The establishment of cooperation and understanding amongst culturally divergent nations remains paramount to interpreting others’ intentions and sustaining peace. As China continues its rise onto the international scene as both an economic and military power, it is imperative that communication with established multilateral security alliances such as the North Atlantic Treaty Organization (NATO) remain a priority in order to alleviate suspicions and avoid misinterpretations.
The Carnegie-Tsinghua Center hosted a video conference in order to bring Chinese scholars and NATO officials at NATO headquarters in Brussels together to foster cooperation and further a mutual understanding. This event was moderated by Carnegie-Tsinghua Director Paul Haenle and Tsinghua University’s Professor Shi Zhiqin.
NATO and EU Cooperation in the Future
Since the arrival of the European Union (EU) to the international diplomacy and security scene, the question of how NATO and the EU can cooperate without redundancy and rivalry has arisen. The Chinese scholars tended to view the existence of the two organizations as unnecessary and repetitive; instead, they favored a single European alliance while NATO officials viewed the two organizations as exclusively separate and both as necessary entities for European security.
- NATO vs. EU: Several Chinese scholars pointed out the fact that the EU has many military shortfalls and must rely on NATO cooperation in order to maintain security. However, EU-NATO cooperation beyond 2020 is still unclear, albeit positive. Scholars also commented that the EU is well-equipped with providing civilian crisis management and there have been many successes in the past; monitoring the Georgian-Russian crisis as well as the EU’s operations in Africa are examples of EU success. NATO and the EU’s responses to the current Middle East situation were also inquired about.
- Separate but Equal: NATO officials responded that NATO and the EU are largely comprised of the same members, although unsettled disputes amongst members and non-members are still present, such as the Turkey-Greece clashes over Cyprus. NATO views the EU as being one of its three strategic partners; the Russian Federation and Ukraine being the other two. Officials went on to say that both the EU and NATO will continue to monitor the current crisis in the Middle East and will respond as necessary.
NATO’s Nuclear Alliance and Russia Policy
Russia and the United States have recently signed and ratified the Strategic Arms Reduction II Treaty (START II), which proposes a mutual reduction in their nuclear weapons inventory. Both the Chinese scholars and NATO officials viewed the ratification as a positive sign between Russia and the U.S. as well as in European and Asian security.
- Russia and Nuclear Weapons: A Chinese non-proliferation expert remarked that in a post-Cold War environment, nuclear weapons are obsolete. NATO efforts to move Russian weapons away from EU borders concern the Chinese due to a belief that Russia will simply shift the weapons from Europe to Asia. Acknowledgement was given to the new NATO strategy concerning the use of nuclear weapons; the expert stressed the need for reduction, not relocation. Questions about NATO’s decision to remain a nuclear alliance as well as its outlook towards Russia were also raised.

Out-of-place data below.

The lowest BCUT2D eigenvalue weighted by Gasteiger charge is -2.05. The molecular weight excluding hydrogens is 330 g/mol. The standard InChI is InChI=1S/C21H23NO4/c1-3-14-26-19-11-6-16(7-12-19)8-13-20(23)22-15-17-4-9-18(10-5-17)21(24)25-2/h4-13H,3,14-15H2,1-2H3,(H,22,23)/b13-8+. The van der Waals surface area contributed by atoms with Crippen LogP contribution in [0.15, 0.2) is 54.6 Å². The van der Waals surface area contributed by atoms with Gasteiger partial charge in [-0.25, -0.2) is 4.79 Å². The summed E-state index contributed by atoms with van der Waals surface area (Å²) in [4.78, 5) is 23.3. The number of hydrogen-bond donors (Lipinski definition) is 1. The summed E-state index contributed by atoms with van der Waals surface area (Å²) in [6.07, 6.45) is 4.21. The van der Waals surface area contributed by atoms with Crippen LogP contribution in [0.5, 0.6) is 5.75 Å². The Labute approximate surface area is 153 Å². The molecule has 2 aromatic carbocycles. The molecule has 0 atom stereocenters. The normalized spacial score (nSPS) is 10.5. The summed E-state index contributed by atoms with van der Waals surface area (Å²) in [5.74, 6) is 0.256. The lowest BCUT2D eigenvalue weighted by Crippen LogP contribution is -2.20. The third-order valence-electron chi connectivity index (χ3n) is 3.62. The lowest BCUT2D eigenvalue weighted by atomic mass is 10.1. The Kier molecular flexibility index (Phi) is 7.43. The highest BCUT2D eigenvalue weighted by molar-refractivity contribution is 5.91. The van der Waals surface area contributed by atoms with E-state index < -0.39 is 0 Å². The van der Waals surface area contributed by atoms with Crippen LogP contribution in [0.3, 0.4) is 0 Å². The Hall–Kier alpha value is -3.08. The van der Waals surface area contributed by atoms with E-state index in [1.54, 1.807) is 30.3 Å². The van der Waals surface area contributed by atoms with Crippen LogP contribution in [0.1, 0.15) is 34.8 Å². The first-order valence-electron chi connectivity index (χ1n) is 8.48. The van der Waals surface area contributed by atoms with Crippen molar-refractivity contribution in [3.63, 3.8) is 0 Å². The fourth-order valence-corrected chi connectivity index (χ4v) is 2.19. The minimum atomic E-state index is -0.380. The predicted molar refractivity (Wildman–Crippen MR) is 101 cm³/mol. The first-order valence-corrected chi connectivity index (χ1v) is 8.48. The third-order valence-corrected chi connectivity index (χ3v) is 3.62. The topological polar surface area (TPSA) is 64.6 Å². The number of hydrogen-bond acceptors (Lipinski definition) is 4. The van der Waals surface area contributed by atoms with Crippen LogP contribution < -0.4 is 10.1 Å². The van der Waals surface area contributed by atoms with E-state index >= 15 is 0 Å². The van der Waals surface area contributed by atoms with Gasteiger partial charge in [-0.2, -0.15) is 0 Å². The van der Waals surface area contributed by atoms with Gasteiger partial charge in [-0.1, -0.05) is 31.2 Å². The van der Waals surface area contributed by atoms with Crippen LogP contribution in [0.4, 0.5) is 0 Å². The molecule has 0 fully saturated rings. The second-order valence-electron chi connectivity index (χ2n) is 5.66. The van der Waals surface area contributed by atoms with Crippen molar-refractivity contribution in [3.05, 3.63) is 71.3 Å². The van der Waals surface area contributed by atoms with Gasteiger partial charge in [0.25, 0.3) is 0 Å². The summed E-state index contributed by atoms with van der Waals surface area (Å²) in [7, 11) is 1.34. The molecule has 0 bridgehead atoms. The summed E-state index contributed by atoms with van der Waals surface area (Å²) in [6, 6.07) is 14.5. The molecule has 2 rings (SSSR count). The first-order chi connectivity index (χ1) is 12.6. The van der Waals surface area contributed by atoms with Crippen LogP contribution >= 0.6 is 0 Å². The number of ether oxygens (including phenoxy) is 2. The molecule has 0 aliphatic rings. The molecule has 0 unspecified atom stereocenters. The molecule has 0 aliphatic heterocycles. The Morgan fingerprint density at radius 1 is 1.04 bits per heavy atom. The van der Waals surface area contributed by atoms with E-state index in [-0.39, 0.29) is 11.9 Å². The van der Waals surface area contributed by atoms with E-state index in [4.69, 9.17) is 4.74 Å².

- A Realistic Nuclear Policy: NATO officials responded that NATO must be realistic in security assessments and will remain in a nuclear alliance as long as nuclear weapons still exist; however, NATO will concurrently continue to pursue the long-term goal of a nuclear-free world. NATO support of START II was reiterated and it was noted that a downward trend in nuclear weapons is occurring. NATO does not view Russia as an enemy although there are prevalent disagreements on security issues. However, NATO will continue to focus on establishing a stable relationship with Russia.
- Asian Situation: NATO officials also inquired about the Chinese view of security issues in South Asia and North Korea. The Chinese scholars responded that North Korean developments in nuclear and ballistic missile technology was the most pressing issue, while in South Asia political stability was of great concern.
NATO Relevance in the Post-Cold War Era
The Cold War saw the birth of NATO as a deterrent against Soviet aggression, but now that that threat is no longer a concern many have questioned if NATO is still necessary. However, NATO recently released its new strategic concept in order to adapt to the modern security environment of today’s world.
- NATO’s Role: Chinese scholars were very interested in the goals and timing of NATO’s strategic concept release, as this is the third chapter in NATO evolution. Concerns about NATO’s budget were raised due to the military budget reductions of European nations’, as well as concern over NATO becoming a global organization in the near future. Chinese view NATO as an exclusively European-U.S. organization and wish for a more inclusive global membership.
- The Future: NATO officials responded that NATO must adapt to a new strategic environment that emerged after the attacks on the United States in September 2011; the timing of a strategy shift is reflected in ongoing operations in Afghanistan. NATO must wisely use its annual budget of 2 billion Euros as NATO members reduce defense spending. NATO is still relevant to the European continent as collective security is much cheaper than individual security, and there are still many nations aspiring to join NATO to secure a place in the 21st century. Officials commented that NATO is a “global organization without having to go global.”